• It is important that national and local government, and NHS staff, work together on AMR; and that the four countries of the UK (England, Scotland, Northern Ireland, and Wales) work together, particularly on sharing specialist expertise.
  • Some hospitals are likely to find it easier to meet AMR control targets than others. For example, hospitals that are very small or have limited resources, may find it more difficult than larger hospitals to introduce electronic prescribing systems (which makes it easier to get information about antibiotic prescribing, identify inappropriate prescribing, and provide guidance to prescribers).
  • In some places people have become enthusiastic local ‘champions’ who have prioritised action on AMR in their area, but, in future, having a more structured approach to finding local champions and prioritising AMR action locally is likely to be important.
  • So far, there has been very little involvement of patients and members of the public in the development and implementation of the Strategy. Increased involvement of patients and members of the public in future may lead to development of better ways of managing AMR.

"Overview of evidence of antimicrobial use and antimicrobial resistance in the food chain" was published in Antibiotics in January 2020. The article can be accessed here>>

"Views of health care professionals and policy-makers on the use of surveillance data to combat antimicrobial resistance" was published in BMC Public Health in March 2020. The article can be accessed here>>

The main report for this project provides a brief overview of our findings across the entire project, and can be accessed here >>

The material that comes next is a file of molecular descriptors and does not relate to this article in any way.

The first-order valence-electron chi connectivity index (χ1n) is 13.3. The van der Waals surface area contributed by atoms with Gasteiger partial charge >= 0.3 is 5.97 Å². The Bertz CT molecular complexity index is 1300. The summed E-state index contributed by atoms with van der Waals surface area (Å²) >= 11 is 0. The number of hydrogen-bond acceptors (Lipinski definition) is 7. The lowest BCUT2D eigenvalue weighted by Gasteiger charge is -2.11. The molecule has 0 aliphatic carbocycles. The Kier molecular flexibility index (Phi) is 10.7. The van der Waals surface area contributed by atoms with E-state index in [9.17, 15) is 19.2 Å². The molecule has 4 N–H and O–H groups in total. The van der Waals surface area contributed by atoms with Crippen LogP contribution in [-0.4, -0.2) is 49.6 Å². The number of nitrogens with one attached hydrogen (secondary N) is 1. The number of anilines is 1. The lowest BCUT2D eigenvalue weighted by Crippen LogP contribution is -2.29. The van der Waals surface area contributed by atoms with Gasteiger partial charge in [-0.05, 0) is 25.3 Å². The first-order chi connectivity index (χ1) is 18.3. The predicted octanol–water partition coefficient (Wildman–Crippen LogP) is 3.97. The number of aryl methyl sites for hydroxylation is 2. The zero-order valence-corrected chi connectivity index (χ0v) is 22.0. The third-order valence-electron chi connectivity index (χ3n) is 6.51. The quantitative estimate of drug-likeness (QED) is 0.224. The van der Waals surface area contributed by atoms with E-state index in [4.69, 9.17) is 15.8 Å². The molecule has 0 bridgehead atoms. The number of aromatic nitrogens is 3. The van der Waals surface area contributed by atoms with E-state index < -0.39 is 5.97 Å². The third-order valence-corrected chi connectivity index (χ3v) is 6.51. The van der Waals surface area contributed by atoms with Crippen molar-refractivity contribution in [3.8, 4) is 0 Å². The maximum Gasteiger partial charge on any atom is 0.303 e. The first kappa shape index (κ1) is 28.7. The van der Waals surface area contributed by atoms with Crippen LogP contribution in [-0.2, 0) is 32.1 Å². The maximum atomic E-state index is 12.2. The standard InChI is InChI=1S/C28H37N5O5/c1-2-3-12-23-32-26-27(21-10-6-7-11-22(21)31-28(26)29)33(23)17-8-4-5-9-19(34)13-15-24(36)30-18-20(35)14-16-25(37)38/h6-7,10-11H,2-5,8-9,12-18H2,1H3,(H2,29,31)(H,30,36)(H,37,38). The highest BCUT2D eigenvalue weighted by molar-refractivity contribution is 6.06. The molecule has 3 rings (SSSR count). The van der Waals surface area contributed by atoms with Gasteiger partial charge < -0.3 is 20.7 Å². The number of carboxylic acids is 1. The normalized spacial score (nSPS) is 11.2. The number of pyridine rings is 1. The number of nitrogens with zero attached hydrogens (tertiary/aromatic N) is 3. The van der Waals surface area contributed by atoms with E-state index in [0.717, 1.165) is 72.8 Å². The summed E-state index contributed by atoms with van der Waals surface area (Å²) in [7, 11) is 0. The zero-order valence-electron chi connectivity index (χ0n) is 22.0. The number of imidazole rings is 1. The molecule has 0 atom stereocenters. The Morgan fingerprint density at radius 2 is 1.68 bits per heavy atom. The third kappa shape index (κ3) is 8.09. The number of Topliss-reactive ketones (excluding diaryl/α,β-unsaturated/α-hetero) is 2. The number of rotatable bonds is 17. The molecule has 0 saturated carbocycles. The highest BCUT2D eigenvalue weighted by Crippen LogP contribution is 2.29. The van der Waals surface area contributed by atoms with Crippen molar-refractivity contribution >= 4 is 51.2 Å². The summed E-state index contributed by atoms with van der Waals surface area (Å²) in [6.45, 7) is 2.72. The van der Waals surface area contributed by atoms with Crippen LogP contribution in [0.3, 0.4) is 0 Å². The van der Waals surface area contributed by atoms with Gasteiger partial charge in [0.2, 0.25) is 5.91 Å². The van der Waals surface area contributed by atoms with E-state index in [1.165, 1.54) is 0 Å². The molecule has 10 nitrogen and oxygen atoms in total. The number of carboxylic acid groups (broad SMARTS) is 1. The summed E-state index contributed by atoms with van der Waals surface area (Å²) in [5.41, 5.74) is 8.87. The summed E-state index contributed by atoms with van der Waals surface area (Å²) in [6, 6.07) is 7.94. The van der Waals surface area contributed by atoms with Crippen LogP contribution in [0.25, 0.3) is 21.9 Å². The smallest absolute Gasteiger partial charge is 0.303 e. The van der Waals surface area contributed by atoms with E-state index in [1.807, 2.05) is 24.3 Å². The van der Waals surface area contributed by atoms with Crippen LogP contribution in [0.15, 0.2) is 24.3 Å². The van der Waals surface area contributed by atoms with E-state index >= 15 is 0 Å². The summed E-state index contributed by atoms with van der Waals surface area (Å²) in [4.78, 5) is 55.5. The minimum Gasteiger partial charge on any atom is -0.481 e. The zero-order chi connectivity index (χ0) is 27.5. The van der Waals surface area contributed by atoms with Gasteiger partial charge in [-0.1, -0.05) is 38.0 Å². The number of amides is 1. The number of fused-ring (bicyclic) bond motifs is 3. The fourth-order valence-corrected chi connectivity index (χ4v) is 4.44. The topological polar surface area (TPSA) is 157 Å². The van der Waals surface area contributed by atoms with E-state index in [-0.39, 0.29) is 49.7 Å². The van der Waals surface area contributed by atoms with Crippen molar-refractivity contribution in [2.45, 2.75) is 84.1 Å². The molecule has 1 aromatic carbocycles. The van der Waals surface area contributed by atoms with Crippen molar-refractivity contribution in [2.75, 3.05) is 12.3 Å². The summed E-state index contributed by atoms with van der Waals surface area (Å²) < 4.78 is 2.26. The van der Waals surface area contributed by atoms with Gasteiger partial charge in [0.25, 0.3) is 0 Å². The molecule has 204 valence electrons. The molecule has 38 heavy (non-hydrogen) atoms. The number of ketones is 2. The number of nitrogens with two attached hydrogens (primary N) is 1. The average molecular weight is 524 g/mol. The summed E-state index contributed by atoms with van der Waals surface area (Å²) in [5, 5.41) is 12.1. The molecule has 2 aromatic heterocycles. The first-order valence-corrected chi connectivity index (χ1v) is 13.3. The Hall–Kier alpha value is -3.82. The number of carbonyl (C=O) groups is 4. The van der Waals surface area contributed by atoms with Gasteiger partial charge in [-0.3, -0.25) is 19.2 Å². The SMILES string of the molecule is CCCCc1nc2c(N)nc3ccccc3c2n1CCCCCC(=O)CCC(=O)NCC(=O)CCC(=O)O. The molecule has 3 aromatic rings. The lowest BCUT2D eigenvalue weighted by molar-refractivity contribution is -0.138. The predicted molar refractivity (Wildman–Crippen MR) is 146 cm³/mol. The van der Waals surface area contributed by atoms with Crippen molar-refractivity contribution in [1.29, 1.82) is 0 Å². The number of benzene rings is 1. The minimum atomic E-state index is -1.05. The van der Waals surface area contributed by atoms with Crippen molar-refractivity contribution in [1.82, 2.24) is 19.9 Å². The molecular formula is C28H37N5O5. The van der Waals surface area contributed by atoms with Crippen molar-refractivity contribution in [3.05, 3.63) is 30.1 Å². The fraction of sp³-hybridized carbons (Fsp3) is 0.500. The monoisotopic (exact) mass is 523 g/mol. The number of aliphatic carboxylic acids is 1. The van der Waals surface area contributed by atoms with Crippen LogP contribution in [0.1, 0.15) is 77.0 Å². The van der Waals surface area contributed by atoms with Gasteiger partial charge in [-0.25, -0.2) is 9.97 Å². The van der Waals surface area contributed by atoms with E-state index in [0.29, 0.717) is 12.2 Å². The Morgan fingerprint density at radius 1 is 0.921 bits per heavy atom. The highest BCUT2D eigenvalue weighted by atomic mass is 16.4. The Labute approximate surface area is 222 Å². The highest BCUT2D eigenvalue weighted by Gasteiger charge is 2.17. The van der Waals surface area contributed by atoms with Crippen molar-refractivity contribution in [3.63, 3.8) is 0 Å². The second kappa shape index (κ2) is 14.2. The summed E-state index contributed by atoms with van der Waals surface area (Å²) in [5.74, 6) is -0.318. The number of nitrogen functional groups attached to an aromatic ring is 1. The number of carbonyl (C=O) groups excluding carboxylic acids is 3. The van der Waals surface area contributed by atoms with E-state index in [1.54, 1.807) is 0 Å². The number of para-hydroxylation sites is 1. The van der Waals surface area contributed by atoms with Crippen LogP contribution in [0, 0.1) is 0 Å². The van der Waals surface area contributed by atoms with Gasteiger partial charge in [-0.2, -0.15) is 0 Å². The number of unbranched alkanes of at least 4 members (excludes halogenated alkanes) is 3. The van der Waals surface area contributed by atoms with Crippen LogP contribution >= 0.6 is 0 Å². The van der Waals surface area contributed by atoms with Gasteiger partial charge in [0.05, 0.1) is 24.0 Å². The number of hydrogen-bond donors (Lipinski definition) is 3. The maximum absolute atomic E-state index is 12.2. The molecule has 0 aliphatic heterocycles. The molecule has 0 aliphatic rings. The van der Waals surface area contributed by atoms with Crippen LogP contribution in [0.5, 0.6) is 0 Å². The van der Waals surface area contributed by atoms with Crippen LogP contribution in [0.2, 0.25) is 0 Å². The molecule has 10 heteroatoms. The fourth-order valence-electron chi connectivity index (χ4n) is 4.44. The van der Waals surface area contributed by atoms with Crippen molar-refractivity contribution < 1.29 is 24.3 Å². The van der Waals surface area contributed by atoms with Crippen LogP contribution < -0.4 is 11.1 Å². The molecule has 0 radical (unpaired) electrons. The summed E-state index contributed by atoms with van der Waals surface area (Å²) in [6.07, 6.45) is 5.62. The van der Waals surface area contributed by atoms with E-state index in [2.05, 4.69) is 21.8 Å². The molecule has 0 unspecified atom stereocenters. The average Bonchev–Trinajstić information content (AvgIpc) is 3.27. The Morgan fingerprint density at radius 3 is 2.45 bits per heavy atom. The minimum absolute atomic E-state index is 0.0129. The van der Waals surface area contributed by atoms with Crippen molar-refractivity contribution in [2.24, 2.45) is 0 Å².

The Overview report refers to a logic model that we developed as part of the scoping study for this work, which demonstrates the complex nature of the Strategy. Appendix One, the logic model, can be accessed here >>

Appendix Two is a summary report of the national and local implementation of the Strategy. The report covers implementation of the Strategy in the four countries of the UK (England, Scotland, Wales and Northern Ireland) and includes case studies of implementation of the Strategy at local level in both human health (in West Norfolk, Camden, Blackburn with Darwen, Derry/Londonderry, Glasgow, and Betsi Cadwaladr) and animal health (pigs, poultry and companion animal sectors). It can be accessed here >>

Appendix Three is a systematic review and meta-analysis of rapid diagnostic tests for bacterial identification and antibiotic susceptibility testing in hospitals. This report is not yet available for publication.

Appendix Four is a systematic review of human and animal health surveillance systems in the AMR context, and can be accessed here >>

Appendix Five is a report of our evaluation of the use of data to effect change in implementation of the Strategy, and can be accessed here >>

Appendix Six is a systematic review of evidence of antimicrobial use and antimicrobial resistance in the food chain, and can be accessed here >>

Appendix Seven is a report of our evaluation of the implementation of the Strategy in the food chain, and can be accessed here >>

Appendix Eight is a review of the impact of guidelines and recommendations on the level and patterns of antimicrobial use in livestock and companion animals, and can be accessed here >>

Appendix Nine is a report of the innovation challenges in the biopharma industry response to AMR. This report is not yet available for publication.

Appendix Ten is a report of the implementation of the international component of the Strategy and explores challenges to the UK in the global AMR policy landscape, and can be accessed here >>

Appendix Eleven is a report of the role of patients and public in implementation of the Strategy, and can be accessed here >>

Appendix Twelve is the full report of the work summarised in Appendix Two, and can be accessed here >>

A lay summary of the key findings can be accessed here >>